Use this URL to cite or link to this record in EThOS: http://ethos.bl.uk/OrderDetails.do?uin=uk.bl.ethos.684490
Title: English productions of 'Measure for Measure' on stage and screen : the play's indeterminacy and the authority of performance
Author: Nusen, Rachod
ISNI:       0000 0004 5921 4206
Awarding Body: Lancaster University
Current Institution: Lancaster University
Date of Award: 2016
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Abstract:
This thesis offers the first full study of English productions of Measure for Measure on stage and screen from the Jacobean period to the early twenty-first century, based on archival research examining primary sources such as prompt books, video recordings and photographs. Because of its ambiguity and open silences, Measure for Measure is an ideal text to demonstrate W. B. Worthen’s thesis that, in performance, meanings are produced through various theatrical factors which necessarily go beyond the text. In this thesis, I argue that the ambiguity of Measure for Measure maximises its potential in production to reflect social and political climates of the time, anticipate changes and shape spectators’ perceptions of difficult issues such as authority, morality and gender politics. This argument is supported through my investigation into archival research which reveals how social context influenced productions and how those productions, in turn, shaped future productions and society. The Introduction argues that Measure for Measure is an ideal text to demonstrate Worthen’s concepts that the ‘work’ is always absent, and that ‘Shakespeare’ and the words in the text are not the most important sources of meaning. There are many crucial gaps in the text that performances need to fill. The Introduction analyses space, audience, actor and scenography as important factors which shape meaning and effect. In the first chapter, I argue that, because of its indeterminacy, in the early modern period, Measure for Measure helped not only to reaffirm the absolute authority of the monarchy but also to cultivate scepticism towards it, and how spectators at Whitehall and the Globe read performances would have depended on the conditions of the playing venues, spectators’ social statuses, gender and religious beliefs. Chapter Two argues that, in adapting the text of Measure for Measure or transcoding it into a different, two-dimensional media of the screen, the adaptor sets himself up as a rival authority to that of Shakespeare and, in consequence, changes our perception of the ‘work’. The adaptations of Measure for Measure from the Restoration to the modern period, both on stage and on screen, are covered in this chapter. Chapter Three argues that performance spaces have a strong impact on playgoers’ reactions towards performances and the spectators’ attitudes towards the genre and issues of authority and morality. This chapter focuses on the ‘Elizabethan’ revival productions of William Poel, arguing that it contributed to the view of Measure for Measure as a ‘problem play’; the production by John Dove, which revived its reputation as a comedy, and modern touring productions. Chapter Four argues that productions of Measure for Measure from the Georgian period to the 1960s tried to solve the play’s ambiguous treatment of morality, authority, gender politics and ‘vulgarity’ and, in so doing, such productions reflected, anticipated and shaped not only ‘Shakespeare’ but also society. The final chapter argues that, as publicly-funded theatres, the Royal Shakespeare Company and the National Theatre have a commitment to speak to the nation and, due to their agendas and policies, the productions of Measure for Measure after 1970 at the National successfully engaged with contemporary issues of gender politics, racial equality and state power while the Royal Shakespeare Company largely failed to engage with these difficult issues.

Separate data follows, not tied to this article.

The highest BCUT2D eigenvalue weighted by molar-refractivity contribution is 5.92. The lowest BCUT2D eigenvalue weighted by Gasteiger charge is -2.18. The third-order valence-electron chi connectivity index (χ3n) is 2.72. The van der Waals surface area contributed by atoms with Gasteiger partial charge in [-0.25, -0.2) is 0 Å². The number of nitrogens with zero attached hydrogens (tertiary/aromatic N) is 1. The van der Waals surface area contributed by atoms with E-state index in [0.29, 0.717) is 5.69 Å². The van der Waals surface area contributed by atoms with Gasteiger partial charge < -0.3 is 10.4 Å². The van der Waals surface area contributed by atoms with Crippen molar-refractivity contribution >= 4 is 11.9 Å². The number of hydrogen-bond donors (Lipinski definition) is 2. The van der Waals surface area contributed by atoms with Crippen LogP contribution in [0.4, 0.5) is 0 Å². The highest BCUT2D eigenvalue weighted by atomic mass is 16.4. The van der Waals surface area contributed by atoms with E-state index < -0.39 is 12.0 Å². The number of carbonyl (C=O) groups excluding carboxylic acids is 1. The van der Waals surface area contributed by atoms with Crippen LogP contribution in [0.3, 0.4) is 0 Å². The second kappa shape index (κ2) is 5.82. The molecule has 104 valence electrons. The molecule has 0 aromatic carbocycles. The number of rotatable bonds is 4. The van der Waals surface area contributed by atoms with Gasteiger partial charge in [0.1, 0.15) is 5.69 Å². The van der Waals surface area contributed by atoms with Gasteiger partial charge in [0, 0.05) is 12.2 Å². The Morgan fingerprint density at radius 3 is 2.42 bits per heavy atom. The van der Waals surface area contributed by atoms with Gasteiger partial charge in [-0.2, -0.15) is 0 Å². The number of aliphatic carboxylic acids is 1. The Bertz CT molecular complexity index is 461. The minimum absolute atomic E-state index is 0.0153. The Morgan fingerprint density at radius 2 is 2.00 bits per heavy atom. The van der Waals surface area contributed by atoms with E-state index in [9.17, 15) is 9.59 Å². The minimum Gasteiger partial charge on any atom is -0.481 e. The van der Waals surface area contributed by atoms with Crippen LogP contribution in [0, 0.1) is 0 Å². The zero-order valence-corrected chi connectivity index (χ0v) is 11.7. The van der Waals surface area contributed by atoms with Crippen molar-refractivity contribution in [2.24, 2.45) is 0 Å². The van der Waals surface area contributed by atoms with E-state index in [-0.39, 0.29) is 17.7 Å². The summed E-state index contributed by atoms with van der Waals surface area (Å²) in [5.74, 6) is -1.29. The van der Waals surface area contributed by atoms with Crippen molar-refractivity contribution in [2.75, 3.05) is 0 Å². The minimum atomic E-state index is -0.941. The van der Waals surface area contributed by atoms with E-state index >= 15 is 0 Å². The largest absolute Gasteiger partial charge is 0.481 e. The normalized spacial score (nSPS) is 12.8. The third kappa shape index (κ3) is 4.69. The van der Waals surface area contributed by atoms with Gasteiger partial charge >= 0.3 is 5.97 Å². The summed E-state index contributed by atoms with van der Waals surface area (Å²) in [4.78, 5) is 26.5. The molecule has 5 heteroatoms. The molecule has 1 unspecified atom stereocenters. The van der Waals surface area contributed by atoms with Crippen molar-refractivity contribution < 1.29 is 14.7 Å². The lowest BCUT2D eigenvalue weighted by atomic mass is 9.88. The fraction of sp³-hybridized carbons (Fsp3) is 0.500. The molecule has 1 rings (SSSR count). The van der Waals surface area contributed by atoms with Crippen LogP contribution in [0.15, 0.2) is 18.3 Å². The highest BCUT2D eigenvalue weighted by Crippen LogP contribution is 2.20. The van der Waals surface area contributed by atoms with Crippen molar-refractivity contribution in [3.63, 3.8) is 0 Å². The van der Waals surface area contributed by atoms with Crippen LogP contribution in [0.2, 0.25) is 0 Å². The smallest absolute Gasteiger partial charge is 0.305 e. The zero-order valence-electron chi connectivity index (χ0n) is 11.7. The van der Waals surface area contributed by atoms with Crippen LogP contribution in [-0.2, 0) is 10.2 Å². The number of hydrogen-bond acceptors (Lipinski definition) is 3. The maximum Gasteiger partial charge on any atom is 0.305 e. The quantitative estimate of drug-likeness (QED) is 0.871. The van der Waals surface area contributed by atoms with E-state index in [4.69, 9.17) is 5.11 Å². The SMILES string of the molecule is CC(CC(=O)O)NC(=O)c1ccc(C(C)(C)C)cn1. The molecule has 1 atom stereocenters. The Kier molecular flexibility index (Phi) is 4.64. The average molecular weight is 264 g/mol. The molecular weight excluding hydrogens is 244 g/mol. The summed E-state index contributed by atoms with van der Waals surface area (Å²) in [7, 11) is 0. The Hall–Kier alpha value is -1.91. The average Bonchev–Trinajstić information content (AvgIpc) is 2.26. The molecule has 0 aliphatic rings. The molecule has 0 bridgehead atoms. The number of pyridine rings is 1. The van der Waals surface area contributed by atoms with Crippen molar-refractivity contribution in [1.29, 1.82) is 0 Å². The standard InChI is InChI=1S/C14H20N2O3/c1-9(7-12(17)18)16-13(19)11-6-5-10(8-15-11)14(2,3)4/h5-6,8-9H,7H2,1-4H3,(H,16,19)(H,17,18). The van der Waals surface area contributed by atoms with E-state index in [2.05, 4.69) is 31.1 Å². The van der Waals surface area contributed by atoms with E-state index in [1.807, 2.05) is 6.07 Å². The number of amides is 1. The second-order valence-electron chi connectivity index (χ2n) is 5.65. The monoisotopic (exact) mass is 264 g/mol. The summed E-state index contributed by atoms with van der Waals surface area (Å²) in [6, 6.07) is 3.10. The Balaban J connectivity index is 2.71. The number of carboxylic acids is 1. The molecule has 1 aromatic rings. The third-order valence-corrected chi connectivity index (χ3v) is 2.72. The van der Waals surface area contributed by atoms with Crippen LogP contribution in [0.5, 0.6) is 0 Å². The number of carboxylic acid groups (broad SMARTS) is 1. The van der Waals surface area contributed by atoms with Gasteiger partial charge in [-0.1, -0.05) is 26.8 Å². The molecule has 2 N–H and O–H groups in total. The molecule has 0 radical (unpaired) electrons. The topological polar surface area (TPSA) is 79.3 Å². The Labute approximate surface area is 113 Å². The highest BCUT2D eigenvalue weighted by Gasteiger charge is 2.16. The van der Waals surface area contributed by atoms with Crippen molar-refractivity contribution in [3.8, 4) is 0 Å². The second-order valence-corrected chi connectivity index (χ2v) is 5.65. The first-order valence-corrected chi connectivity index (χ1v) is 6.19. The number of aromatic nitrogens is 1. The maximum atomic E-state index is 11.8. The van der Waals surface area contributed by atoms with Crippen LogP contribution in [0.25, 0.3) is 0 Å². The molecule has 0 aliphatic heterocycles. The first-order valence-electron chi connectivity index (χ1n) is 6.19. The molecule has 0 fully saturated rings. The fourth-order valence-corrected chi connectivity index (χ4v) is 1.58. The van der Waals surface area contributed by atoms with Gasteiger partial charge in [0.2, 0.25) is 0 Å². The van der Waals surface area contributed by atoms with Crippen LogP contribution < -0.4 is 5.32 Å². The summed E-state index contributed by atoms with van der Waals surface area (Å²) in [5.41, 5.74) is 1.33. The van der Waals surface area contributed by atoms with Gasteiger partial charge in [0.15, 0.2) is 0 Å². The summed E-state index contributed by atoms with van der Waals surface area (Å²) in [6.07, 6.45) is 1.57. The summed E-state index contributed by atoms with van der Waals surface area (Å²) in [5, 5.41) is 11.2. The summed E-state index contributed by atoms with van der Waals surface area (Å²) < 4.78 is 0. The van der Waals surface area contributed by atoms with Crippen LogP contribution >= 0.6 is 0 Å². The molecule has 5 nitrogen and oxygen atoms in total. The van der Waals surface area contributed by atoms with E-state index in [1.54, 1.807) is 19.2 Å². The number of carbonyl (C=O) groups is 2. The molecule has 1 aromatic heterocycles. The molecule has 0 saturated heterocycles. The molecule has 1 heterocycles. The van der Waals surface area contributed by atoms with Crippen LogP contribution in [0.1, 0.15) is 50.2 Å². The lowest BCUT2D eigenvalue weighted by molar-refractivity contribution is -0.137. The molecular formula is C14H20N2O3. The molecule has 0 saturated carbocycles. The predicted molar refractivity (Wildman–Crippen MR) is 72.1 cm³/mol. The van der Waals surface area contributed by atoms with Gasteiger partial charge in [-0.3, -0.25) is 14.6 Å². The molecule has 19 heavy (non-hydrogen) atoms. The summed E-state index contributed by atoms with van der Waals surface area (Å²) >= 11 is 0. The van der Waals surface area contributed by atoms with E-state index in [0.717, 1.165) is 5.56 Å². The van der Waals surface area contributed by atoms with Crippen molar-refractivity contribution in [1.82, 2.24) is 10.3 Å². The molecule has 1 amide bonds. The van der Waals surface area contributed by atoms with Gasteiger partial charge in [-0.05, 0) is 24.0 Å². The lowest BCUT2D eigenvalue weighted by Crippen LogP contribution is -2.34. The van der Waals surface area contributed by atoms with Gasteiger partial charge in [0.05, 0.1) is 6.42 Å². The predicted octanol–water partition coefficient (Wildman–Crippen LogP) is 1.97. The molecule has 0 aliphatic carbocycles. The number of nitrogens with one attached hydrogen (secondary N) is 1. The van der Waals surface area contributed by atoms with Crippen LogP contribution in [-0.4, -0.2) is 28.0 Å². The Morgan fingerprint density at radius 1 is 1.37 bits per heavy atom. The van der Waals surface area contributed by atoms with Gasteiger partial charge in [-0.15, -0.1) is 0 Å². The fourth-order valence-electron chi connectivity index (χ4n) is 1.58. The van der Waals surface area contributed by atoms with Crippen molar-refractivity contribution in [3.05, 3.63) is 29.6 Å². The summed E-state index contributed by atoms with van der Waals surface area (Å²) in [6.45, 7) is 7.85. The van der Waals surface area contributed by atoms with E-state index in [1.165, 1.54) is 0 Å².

Supervisor: Not available Sponsor: Not available
Qualification Name: Thesis (Ph.D.) Qualification Level: Doctoral
EThOS ID: uk.bl.ethos.684490  DOI: Not available
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